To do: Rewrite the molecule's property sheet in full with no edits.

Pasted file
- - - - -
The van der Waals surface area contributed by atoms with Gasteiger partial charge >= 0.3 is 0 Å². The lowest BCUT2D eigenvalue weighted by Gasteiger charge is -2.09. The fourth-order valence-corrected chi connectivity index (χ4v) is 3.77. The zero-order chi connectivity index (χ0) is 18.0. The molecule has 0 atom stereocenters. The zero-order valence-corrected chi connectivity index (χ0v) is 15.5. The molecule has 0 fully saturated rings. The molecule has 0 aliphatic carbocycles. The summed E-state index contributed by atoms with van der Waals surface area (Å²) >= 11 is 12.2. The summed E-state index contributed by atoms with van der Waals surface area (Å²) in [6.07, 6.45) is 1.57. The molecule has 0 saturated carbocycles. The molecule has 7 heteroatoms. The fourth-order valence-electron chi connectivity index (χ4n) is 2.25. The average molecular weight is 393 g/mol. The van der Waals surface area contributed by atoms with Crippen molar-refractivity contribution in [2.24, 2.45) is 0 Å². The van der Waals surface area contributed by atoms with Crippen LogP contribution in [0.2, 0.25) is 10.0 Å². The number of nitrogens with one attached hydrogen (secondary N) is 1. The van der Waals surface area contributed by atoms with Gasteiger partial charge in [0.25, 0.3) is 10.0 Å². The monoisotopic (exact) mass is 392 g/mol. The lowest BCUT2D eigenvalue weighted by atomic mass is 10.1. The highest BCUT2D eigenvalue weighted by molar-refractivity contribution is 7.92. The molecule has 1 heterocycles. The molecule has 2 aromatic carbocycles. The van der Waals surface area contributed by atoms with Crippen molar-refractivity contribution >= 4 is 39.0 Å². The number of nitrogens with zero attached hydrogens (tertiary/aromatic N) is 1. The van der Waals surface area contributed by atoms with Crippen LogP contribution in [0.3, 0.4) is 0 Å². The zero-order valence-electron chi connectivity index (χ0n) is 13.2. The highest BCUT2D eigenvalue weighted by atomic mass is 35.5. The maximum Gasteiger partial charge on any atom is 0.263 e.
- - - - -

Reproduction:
The van der Waals surface area contributed by atoms with Gasteiger partial charge >= 0.3 is 0 Å². The lowest BCUT2D eigenvalue weighted by Gasteiger charge is -2.09. The fourth-order valence-corrected chi connectivity index (χ4v) is 3.77. The zero-order chi connectivity index (χ0) is 18.0. The molecule has 0 atom stereocenters. The zero-order valence-corrected chi connectivity index (χ0v) is 15.5. The molecule has 0 fully saturated rings. The molecule has 0 aliphatic carbocycles. The summed E-state index contributed by atoms with van der Waals surface area (Å²) >= 11 is 12.2. The summed E-state index contributed by atoms with van der Waals surface area (Å²) in [6.07, 6.45) is 1.57. The molecule has 0 saturated carbocycles. The molecule has 7 heteroatoms. The fourth-order valence-electron chi connectivity index (χ4n) is 2.25. The average molecular weight is 393 g/mol. The van der Waals surface area contributed by atoms with Crippen molar-refractivity contribution in [2.24, 2.45) is 0 Å². The van der Waals surface area contributed by atoms with Crippen LogP contribution in [0.2, 0.25) is 10.0 Å². The number of nitrogens with one attached hydrogen (secondary N) is 1. The van der Waals surface area contributed by atoms with Gasteiger partial charge in [0.25, 0.3) is 10.0 Å². The monoisotopic (exact) mass is 392 g/mol. The lowest BCUT2D eigenvalue weighted by atomic mass is 10.1. The highest BCUT2D eigenvalue weighted by molar-refractivity contribution is 7.92. The molecule has 1 heterocycles. The molecule has 2 aromatic carbocycles. The van der Waals surface area contributed by atoms with Crippen molar-refractivity contribution >= 4 is 39.0 Å². The number of nitrogens with zero attached hydrogens (tertiary/aromatic N) is 1. The van der Waals surface area contributed by atoms with Crippen LogP contribution in [0.3, 0.4) is 0 Å². The zero-order valence-electron chi connectivity index (χ0n) is 13.2. The highest BCUT2D eigenvalue weighted by atomic mass is 35.5. The maximum Gasteiger partial charge on any atom is 0.263 e.